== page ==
They also have very few seeds. If you want to grow creeping thyme in your yard, it’s important to know how to keep it in check.
Creeping Thyme is Slow-Growing
Creeping thyme can be slow-growing and should be pruned in spring to maintain its compact appearance.
Longer segments are better, as they allow the plant to spread faster. It requires a year to establish itself and will start spreading in its second growing season.
For best results, plant the creeping thyme in your garden after 70 degF, in well-drained soil. In rare cases, it grows 8 to 12 inches high and spreads easily.
Pruning Creeping Thyme
If you’re not comfortable with pruning, you can use a compost-based weed killer to kill the weeds. This plant is a great alternative to synthetic chemicals and can replace grass. It’s ideal for dry, shady areas.
You can even grow it indoors with a grow light and a bright window. These plants can be kept indoors as they’re easy to care for.
Creating a Lush Green Landscape
Creeping thyme can be a great choice for gardeners who want a soft, lush green landscape. Its short, stocky stems are perfect for landscaping and can be used as a grass replacement.
But be careful – they’re not as easy to walk on as grass! So, it’s better to use a paving stone in a sunny spot.
Its level of growth makes it an excellent plant for a patio, but be careful – it can cover your paving and cover stepping stones. If you’re concerned about the spread of creeping thyme, choose a slower-growing version.
It will grow to a height of about 6 inches and spread out about 10 inches, but it will not take over a garden. You can mulch around the creeping thyme and control it from spreading.
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Creeping Thyme Needs Full Sunlight
When growing creeping thyme, you should keep it in full sunlight. The herb relies on sunlight for energy, and will not grow well in a shady area. If you don’t give it enough sunlight, it will spread excessively.
When it’s fully grown, it will take one to two years to establish itself and begin to spread. If you don’t give it sufficient sunlight, it will start to wilt and spread.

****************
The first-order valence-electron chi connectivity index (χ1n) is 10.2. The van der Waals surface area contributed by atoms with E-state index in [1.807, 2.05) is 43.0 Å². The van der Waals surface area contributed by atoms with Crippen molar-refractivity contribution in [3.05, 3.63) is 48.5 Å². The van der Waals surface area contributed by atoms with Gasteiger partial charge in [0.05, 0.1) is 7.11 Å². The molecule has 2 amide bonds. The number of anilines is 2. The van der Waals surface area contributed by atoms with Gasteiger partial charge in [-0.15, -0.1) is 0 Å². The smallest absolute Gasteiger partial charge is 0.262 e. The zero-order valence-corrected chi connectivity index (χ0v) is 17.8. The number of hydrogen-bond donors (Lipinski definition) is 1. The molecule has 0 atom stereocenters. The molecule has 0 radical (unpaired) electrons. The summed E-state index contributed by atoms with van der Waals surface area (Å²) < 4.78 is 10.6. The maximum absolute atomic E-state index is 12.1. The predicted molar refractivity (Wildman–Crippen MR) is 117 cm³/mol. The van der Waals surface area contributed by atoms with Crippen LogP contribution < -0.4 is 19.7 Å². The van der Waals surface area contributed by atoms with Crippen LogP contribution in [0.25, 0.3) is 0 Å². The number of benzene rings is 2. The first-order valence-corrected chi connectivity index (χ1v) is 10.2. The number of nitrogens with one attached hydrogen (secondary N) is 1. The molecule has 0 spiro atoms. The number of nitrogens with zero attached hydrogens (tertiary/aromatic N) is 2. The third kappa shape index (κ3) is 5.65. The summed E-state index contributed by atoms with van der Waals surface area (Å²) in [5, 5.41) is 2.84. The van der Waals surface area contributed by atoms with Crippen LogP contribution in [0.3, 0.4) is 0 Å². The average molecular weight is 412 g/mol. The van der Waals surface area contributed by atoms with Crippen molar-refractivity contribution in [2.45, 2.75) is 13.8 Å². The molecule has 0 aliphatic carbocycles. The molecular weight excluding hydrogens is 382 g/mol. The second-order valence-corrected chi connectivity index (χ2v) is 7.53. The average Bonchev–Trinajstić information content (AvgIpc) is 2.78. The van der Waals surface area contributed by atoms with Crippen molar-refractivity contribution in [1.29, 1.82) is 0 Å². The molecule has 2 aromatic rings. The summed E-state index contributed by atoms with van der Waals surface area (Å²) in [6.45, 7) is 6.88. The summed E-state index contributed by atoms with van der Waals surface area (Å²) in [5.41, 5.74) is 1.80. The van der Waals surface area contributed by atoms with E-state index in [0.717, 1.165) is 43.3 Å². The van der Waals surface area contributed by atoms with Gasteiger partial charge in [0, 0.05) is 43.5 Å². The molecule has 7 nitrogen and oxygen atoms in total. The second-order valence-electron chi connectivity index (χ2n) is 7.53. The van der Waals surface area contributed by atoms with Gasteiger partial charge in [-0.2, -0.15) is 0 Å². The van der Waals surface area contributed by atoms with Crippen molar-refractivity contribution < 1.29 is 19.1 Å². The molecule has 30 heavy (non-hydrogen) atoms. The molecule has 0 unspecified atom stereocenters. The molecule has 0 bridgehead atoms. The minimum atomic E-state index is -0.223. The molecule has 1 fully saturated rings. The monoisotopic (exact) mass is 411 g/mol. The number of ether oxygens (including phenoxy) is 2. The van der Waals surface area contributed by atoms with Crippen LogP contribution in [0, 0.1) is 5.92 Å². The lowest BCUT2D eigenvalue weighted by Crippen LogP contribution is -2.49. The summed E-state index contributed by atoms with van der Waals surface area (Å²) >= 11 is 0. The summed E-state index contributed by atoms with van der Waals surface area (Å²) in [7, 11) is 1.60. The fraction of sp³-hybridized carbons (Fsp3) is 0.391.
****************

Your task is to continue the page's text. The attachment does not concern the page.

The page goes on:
Taking Care of Creeping Thyme Plants
Once it’s established, creeping thyme is an easy plant to care for. Unlike many other herbs, it doesn’t need much care and is incredibly resilient.
It can survive in the most challenging of environments and spread reasonably. If it isn’t trimmed, it might spread uncontrollably and be ineffective. Keep an eye on it.
Cultivars of creeping thyme differ in the length of their stems. A shorter stem segment means that the plant will spread slowly.
But the longer stem segments mean more rooting space and will spread the plant more quickly. If you want your thyme to grow and spread, you can also propagate it. If you’re interested in propagating creeping thyme, it will send more stems in the ground.
Creeping Thyme and Soil pH
Creeping thyme grows best in full sun, but it can tolerate a little shade in the afternoon. Its leaves and stems will grow out of the soil as it grows.
A high-pH soil will prevent the plant from spreading, but it will still need some moisture to thrive.
Dry soil will make it easier for thyme to grow. In addition to spreading, this perennial is also great for attracting beneficial insects.
Creeping Thyme, a popular ground cover, is explored in this blog on PlantGardener. Discover its captivating beauty, but delve into precautions against potential invasiveness. The article navigates the fine line between its ornamental appeal and the need for responsible cultivation. Gain insights into managing Creeping Thyme in your garden, ensuring a balance between aesthetic charm and ecological responsibility. Learn to harness its benefits while preventing unintended environmental consequences. Dive into the world of Creeping Thyme with Plant Gardener’s comprehensive guide, striking a harmonious chord between garden aesthetics and ecological mindfulness.
It’s been well-established that Creeping thyme doesn’t spread uncontrollably, hence it’s not invasive.
However, keep in mind that most climbing shrubs and bushes will spread beyond the ‘set’ boundary if you don’t care for them.
So the ball is in your court, are you going to allow your plant to choke out other plants in your garden? Okay, you know the answer already.